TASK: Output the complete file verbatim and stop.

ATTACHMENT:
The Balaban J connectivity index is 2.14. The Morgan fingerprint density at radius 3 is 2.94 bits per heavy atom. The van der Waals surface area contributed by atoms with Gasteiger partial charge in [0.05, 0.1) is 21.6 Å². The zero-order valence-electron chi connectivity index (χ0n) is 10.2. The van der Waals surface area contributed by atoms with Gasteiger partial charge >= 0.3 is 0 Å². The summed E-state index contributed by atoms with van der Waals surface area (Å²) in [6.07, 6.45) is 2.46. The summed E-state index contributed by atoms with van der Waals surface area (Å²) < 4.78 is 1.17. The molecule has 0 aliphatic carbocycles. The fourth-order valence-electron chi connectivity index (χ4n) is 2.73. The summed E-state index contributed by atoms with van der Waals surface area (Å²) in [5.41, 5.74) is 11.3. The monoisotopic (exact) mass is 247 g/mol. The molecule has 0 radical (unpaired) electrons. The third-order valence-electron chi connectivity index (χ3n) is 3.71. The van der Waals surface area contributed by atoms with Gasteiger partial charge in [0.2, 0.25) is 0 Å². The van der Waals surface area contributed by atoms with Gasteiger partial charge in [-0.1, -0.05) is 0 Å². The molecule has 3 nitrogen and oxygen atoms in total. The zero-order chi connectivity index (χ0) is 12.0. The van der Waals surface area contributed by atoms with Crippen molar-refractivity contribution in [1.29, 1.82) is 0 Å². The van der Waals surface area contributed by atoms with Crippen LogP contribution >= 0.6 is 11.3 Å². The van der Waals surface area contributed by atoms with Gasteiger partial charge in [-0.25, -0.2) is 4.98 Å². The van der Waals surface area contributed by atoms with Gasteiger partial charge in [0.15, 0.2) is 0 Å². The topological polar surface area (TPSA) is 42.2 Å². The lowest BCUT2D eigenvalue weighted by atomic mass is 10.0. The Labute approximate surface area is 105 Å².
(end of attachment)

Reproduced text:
The Balaban J connectivity index is 2.14. The Morgan fingerprint density at radius 3 is 2.94 bits per heavy atom. The van der Waals surface area contributed by atoms with Gasteiger partial charge in [0.05, 0.1) is 21.6 Å². The zero-order valence-electron chi connectivity index (χ0n) is 10.2. The van der Waals surface area contributed by atoms with Gasteiger partial charge >= 0.3 is 0 Å². The summed E-state index contributed by atoms with van der Waals surface area (Å²) in [6.07, 6.45) is 2.46. The summed E-state index contributed by atoms with van der Waals surface area (Å²) < 4.78 is 1.17. The molecule has 0 aliphatic carbocycles. The fourth-order valence-electron chi connectivity index (χ4n) is 2.73. The summed E-state index contributed by atoms with van der Waals surface area (Å²) in [5.41, 5.74) is 11.3. The monoisotopic (exact) mass is 247 g/mol. The molecule has 0 radical (unpaired) electrons. The third-order valence-electron chi connectivity index (χ3n) is 3.71. The van der Waals surface area contributed by atoms with Gasteiger partial charge in [0.2, 0.25) is 0 Å². The van der Waals surface area contributed by atoms with Gasteiger partial charge in [-0.1, -0.05) is 0 Å². The molecule has 3 nitrogen and oxygen atoms in total. The zero-order chi connectivity index (χ0) is 12.0. The van der Waals surface area contributed by atoms with Crippen molar-refractivity contribution in [1.29, 1.82) is 0 Å². The van der Waals surface area contributed by atoms with Crippen LogP contribution >= 0.6 is 11.3 Å². The van der Waals surface area contributed by atoms with Gasteiger partial charge in [-0.25, -0.2) is 4.98 Å². The van der Waals surface area contributed by atoms with Gasteiger partial charge in [0.15, 0.2) is 0 Å². The topological polar surface area (TPSA) is 42.2 Å². The lowest BCUT2D eigenvalue weighted by atomic mass is 10.0. The Labute approximate surface area is 105 Å².